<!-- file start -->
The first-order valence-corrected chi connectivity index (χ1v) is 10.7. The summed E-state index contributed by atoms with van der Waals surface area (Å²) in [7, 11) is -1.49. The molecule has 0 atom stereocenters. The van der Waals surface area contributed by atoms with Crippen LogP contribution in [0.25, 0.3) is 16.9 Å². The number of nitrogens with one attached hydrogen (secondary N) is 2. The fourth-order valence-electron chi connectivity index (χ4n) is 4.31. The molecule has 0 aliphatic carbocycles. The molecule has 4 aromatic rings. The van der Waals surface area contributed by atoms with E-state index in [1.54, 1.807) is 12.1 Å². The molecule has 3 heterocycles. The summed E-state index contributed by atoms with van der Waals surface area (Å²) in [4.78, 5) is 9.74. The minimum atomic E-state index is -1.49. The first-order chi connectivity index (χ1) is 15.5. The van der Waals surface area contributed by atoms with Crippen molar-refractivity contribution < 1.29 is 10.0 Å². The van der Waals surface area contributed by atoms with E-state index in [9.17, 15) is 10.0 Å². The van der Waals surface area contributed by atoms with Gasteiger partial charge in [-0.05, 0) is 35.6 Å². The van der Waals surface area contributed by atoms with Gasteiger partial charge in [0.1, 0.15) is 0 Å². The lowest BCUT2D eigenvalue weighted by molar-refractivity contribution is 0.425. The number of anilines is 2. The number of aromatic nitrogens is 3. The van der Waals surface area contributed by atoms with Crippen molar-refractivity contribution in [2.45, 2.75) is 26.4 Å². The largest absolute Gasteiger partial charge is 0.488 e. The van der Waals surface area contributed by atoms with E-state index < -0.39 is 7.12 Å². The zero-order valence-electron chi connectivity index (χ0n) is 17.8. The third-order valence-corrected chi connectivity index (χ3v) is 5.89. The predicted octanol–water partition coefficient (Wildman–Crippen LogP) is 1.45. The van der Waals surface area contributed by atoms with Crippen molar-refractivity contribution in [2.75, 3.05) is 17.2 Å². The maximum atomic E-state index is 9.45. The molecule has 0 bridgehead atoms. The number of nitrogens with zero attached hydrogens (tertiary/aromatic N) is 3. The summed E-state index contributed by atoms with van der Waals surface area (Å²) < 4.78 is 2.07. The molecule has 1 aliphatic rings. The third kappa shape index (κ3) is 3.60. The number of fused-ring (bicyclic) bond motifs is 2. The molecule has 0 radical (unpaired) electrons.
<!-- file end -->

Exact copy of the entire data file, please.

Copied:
The first-order valence-corrected chi connectivity index (χ1v) is 10.7. The summed E-state index contributed by atoms with van der Waals surface area (Å²) in [7, 11) is -1.49. The molecule has 0 atom stereocenters. The van der Waals surface area contributed by atoms with Crippen LogP contribution in [0.25, 0.3) is 16.9 Å². The number of nitrogens with one attached hydrogen (secondary N) is 2. The fourth-order valence-electron chi connectivity index (χ4n) is 4.31. The molecule has 0 aliphatic carbocycles. The molecule has 4 aromatic rings. The van der Waals surface area contributed by atoms with E-state index in [1.54, 1.807) is 12.1 Å². The molecule has 3 heterocycles. The summed E-state index contributed by atoms with van der Waals surface area (Å²) in [4.78, 5) is 9.74. The minimum atomic E-state index is -1.49. The first-order chi connectivity index (χ1) is 15.5. The van der Waals surface area contributed by atoms with Crippen molar-refractivity contribution < 1.29 is 10.0 Å². The van der Waals surface area contributed by atoms with E-state index in [9.17, 15) is 10.0 Å². The van der Waals surface area contributed by atoms with Gasteiger partial charge in [-0.05, 0) is 35.6 Å². The van der Waals surface area contributed by atoms with Gasteiger partial charge in [0.1, 0.15) is 0 Å². The lowest BCUT2D eigenvalue weighted by molar-refractivity contribution is 0.425. The number of anilines is 2. The number of aromatic nitrogens is 3. The van der Waals surface area contributed by atoms with Crippen molar-refractivity contribution in [2.45, 2.75) is 26.4 Å². The largest absolute Gasteiger partial charge is 0.488 e. The van der Waals surface area contributed by atoms with E-state index < -0.39 is 7.12 Å². The zero-order valence-electron chi connectivity index (χ0n) is 17.8. The third-order valence-corrected chi connectivity index (χ3v) is 5.89. The predicted octanol–water partition coefficient (Wildman–Crippen LogP) is 1.45. The van der Waals surface area contributed by atoms with Crippen molar-refractivity contribution in [2.75, 3.05) is 17.2 Å². The maximum atomic E-state index is 9.45. The molecule has 0 bridgehead atoms. The number of nitrogens with zero attached hydrogens (tertiary/aromatic N) is 3. The summed E-state index contributed by atoms with van der Waals surface area (Å²) < 4.78 is 2.07. The molecule has 1 aliphatic rings. The third kappa shape index (κ3) is 3.60. The number of fused-ring (bicyclic) bond motifs is 2. The molecule has 0 radical (unpaired) electrons.